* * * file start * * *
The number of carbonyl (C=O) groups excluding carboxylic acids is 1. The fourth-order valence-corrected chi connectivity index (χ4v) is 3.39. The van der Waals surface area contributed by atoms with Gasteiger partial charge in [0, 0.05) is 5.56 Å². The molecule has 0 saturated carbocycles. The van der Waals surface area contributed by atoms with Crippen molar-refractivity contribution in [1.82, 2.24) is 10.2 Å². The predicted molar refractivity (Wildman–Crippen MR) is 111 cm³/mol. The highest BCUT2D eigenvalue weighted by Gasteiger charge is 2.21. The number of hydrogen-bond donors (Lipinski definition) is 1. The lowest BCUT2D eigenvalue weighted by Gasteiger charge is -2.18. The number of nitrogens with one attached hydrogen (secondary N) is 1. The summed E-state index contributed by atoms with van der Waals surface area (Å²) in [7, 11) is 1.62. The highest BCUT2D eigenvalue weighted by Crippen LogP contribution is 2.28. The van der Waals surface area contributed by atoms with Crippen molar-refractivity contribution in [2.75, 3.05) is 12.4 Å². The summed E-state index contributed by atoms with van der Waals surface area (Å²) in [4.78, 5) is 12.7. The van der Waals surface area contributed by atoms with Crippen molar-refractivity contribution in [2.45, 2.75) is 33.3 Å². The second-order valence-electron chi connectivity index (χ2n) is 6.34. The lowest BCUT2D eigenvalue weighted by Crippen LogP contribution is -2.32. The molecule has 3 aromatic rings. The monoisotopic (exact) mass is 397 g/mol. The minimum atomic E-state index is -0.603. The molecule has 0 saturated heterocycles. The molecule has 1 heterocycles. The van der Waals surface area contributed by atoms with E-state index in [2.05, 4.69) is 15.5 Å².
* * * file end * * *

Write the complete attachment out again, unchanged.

The number of carbonyl (C=O) groups excluding carboxylic acids is 1. The fourth-order valence-corrected chi connectivity index (χ4v) is 3.39. The van der Waals surface area contributed by atoms with Gasteiger partial charge in [0, 0.05) is 5.56 Å². The molecule has 0 saturated carbocycles. The van der Waals surface area contributed by atoms with Crippen molar-refractivity contribution in [1.82, 2.24) is 10.2 Å². The predicted molar refractivity (Wildman–Crippen MR) is 111 cm³/mol. The highest BCUT2D eigenvalue weighted by Gasteiger charge is 2.21. The number of hydrogen-bond donors (Lipinski definition) is 1. The lowest BCUT2D eigenvalue weighted by Gasteiger charge is -2.18. The number of nitrogens with one attached hydrogen (secondary N) is 1. The summed E-state index contributed by atoms with van der Waals surface area (Å²) in [7, 11) is 1.62. The highest BCUT2D eigenvalue weighted by Crippen LogP contribution is 2.28. The van der Waals surface area contributed by atoms with Crippen molar-refractivity contribution in [2.75, 3.05) is 12.4 Å². The summed E-state index contributed by atoms with van der Waals surface area (Å²) in [4.78, 5) is 12.7. The van der Waals surface area contributed by atoms with Crippen molar-refractivity contribution in [2.45, 2.75) is 33.3 Å². The second-order valence-electron chi connectivity index (χ2n) is 6.34. The lowest BCUT2D eigenvalue weighted by Crippen LogP contribution is -2.32. The molecule has 3 aromatic rings. The monoisotopic (exact) mass is 397 g/mol. The minimum atomic E-state index is -0.603. The molecule has 0 saturated heterocycles. The molecule has 1 heterocycles. The van der Waals surface area contributed by atoms with E-state index in [2.05, 4.69) is 15.5 Å².